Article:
It was David Warner who first called the courage of England’s batsmen into question, declaring the tourists had been playing with ‘scared eyes’ as Mitchell Johnson and the Australian pacemen ran amok in Brisbane.
Since then the idea has snowballed, with hardly an article written that fails to mention how jittery the Englishmen have looked when confronted with Johnson’s 150km per hour thunderbolts.
But should the courage of England’s batsmen be up for discussion? As someone who would be intimidated by the speed of spinner Nathan Lyon, I have respect for anyone who walks out to face a fast bowler armed with only a strip of willow.
Kim Hughes, who faced the incredible West Indies pace batteries of the 1970s and 80s – starring Andy Roberts, Joel Garner and, most dangerous of all, Michael Holding – says fear is natural when confronted with express pace.
“If anybody ever says to you that they were never scared of fast bowling, you know a couple of things – they’re either bullshitting, or they’ve never faced quick bowling,” Hughes tells The New Daily.
“The word ‘scared’ is not right. I don’t mean you’re running away, it’s just that little fellow inside your mind that thinks ‘Jesus, I need to be up the other end’.”
Similarly, former Australian number three Graham Yallop acknowledges an element of fear is normal.
“The fear that you get, for me, was the fear of being hit in the head, because we didn’t have helmets when I first started,” Yallop says.
“I was always going to avoid the short ball if it was aiming for my head.”
Both Hughes and Yallop nominate Holding as the most intimidating bowler they have faced.
“Michael Holding was beautiful to watch – if you didn’t have a bat in your hand,” Hughes says.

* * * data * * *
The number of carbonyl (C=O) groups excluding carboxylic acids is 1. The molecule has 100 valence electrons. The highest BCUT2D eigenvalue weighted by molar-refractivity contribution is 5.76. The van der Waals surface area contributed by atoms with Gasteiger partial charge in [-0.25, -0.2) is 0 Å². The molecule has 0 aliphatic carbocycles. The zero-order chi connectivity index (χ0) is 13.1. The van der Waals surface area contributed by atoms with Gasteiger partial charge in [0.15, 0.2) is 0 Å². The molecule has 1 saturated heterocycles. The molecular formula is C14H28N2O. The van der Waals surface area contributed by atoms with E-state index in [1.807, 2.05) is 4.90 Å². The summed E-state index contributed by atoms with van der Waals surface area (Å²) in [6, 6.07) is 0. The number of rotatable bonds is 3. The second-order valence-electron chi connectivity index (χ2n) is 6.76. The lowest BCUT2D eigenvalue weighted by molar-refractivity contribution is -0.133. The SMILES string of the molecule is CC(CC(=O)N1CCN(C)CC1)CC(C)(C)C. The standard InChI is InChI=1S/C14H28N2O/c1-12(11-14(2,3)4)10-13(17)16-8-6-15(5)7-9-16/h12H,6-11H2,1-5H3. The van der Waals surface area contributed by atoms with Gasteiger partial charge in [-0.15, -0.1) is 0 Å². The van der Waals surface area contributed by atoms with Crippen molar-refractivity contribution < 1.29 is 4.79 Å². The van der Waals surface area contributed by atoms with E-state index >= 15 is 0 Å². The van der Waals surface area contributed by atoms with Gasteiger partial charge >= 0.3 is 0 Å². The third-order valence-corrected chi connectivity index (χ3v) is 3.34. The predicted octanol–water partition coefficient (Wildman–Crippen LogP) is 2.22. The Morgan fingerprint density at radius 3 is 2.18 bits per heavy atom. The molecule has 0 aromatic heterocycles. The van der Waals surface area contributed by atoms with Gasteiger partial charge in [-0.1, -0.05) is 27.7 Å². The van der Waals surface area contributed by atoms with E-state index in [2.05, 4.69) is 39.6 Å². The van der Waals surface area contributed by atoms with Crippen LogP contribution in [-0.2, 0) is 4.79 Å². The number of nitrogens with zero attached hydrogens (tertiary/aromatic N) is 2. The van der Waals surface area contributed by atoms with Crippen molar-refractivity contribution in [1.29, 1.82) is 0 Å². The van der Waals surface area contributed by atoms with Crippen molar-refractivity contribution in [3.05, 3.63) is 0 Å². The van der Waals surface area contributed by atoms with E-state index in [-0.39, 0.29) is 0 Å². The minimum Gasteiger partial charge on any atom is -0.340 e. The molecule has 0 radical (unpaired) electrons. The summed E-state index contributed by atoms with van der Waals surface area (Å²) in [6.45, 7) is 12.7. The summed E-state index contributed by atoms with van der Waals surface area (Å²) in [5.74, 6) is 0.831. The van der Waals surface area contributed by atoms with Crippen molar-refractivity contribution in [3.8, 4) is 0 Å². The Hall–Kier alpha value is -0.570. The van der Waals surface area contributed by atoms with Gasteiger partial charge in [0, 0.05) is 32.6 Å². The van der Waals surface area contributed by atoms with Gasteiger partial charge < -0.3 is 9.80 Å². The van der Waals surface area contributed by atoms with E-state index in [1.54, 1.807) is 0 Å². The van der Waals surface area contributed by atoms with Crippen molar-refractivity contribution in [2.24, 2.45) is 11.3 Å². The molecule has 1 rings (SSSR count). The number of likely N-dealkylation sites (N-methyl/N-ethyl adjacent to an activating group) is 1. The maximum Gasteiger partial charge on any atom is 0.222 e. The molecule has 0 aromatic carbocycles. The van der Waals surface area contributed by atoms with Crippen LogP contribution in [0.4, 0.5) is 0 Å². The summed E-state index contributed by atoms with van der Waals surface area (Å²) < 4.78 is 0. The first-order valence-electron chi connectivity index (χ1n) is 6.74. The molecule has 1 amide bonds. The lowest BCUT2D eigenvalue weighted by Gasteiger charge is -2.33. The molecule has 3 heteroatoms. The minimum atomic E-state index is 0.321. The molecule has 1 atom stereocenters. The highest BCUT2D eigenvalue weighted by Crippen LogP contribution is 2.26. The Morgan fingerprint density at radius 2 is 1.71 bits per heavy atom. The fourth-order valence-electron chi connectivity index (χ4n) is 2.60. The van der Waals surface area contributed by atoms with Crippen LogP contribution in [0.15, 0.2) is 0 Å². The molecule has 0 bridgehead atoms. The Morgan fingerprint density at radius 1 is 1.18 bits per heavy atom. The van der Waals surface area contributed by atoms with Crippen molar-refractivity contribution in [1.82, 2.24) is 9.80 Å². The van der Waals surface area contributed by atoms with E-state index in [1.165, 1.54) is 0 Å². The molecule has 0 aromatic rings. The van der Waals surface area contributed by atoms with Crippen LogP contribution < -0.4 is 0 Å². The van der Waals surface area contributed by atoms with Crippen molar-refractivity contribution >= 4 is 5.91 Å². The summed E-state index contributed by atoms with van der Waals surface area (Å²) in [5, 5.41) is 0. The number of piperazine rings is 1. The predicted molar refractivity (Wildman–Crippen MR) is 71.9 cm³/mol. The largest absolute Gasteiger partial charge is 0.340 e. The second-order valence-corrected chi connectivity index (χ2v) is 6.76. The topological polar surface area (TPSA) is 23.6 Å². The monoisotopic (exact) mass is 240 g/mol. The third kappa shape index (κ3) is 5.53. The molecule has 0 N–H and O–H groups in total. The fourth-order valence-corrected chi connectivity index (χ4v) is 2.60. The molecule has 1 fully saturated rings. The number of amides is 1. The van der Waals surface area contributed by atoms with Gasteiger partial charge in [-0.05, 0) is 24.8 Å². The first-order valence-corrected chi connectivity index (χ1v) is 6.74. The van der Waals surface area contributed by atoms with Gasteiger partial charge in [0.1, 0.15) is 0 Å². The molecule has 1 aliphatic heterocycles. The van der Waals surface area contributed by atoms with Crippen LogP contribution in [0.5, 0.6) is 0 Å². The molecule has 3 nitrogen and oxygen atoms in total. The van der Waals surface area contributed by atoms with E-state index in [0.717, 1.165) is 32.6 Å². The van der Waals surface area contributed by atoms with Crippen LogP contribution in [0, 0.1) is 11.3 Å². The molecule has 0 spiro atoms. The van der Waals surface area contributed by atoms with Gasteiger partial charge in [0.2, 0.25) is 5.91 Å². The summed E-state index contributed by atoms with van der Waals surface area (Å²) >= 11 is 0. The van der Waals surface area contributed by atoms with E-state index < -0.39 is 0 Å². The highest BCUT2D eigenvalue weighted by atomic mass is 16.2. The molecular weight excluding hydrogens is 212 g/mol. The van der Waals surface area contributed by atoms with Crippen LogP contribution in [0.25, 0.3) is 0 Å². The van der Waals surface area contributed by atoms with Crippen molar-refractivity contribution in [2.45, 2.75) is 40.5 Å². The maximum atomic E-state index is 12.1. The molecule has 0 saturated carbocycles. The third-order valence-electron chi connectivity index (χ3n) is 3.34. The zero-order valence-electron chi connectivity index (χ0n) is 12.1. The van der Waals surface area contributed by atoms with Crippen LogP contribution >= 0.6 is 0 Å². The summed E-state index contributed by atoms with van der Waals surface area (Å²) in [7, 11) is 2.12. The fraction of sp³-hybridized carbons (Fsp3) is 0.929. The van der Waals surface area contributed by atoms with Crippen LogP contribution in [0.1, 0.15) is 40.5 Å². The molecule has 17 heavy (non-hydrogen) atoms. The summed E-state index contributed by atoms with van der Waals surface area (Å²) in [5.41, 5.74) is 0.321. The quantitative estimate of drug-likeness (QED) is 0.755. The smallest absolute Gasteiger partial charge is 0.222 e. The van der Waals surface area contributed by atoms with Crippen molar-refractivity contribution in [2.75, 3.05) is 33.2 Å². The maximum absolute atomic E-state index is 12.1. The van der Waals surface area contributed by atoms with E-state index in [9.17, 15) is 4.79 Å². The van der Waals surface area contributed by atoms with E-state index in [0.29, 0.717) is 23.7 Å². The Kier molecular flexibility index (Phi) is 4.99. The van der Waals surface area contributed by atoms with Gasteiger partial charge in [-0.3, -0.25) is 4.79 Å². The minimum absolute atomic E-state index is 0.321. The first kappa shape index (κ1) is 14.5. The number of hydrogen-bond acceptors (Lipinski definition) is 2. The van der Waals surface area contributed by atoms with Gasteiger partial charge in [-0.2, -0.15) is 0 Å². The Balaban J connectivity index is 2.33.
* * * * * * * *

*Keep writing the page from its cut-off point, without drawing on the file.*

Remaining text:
“He was a Rolls Royce, he was called Whispering Death.
“In the West Indies you have these big concrete sightscreens, and when the umpire would ask you ‘how’s the sightscreen?’ when you’d first come in you thought ‘is there any chance you could put it between him and me’.”
Yallop agrees, and says Holding’s speed combined with accuracy made him deadly.
“Michael Holding was by far the quickest I faced, he was approaching the 160km/h mark consistently,” Yallop says.
“Holding was the one we were really concerned with.”
Despite the problems England have had with Johnson, both Hughes and Yallop are adamant the tourists can get accustomed to the speed with hard work.
“Certainly Mitchell Johnson’s bowling with some real pace, he’d be the quickest bowler in the world at the moment I would have thought,” Hughes says.
“At the end of the day you need two things – attitude and footwork. You need that real mental toughness to really get in there and say ‘this is Test cricket and I’ve got to guts it out and take a few, get up the other end’.
“Joe Root showed that if you can get back and across, you can deal with it. (Ian) Bell usually looks accomplished.
“That’s the challenge in Perth – unless you’ve got a very good back foot technique, you will be exposed.
“If you prop on the crease, if you push forward and don’t go back, it’s just an accident waiting to happen.”
Yallop echoes Hughes’ sentiments, and says England need the right application to overcome their deficiencies against Johnson.
“You really make sure you have to train with some very fast bowlers, or you get a bowling machine,” he says.
“We got bowling machines that you crank right up.
“You do get acclimatised to pace, but it’s the different bounce, the swing.”
Hughes feels the lack of express pace bowlers around the world could be contributing to England’s unease when confronted by Johnson.
“Some of them do (look lost). You’ve got (Dale) Steyn in South Africa, he’s quickish,” Hughes says.
“(But) certainly there’s no Shoaib Akhtar, no Wasim Akram, Waqar Younis. They were quick.”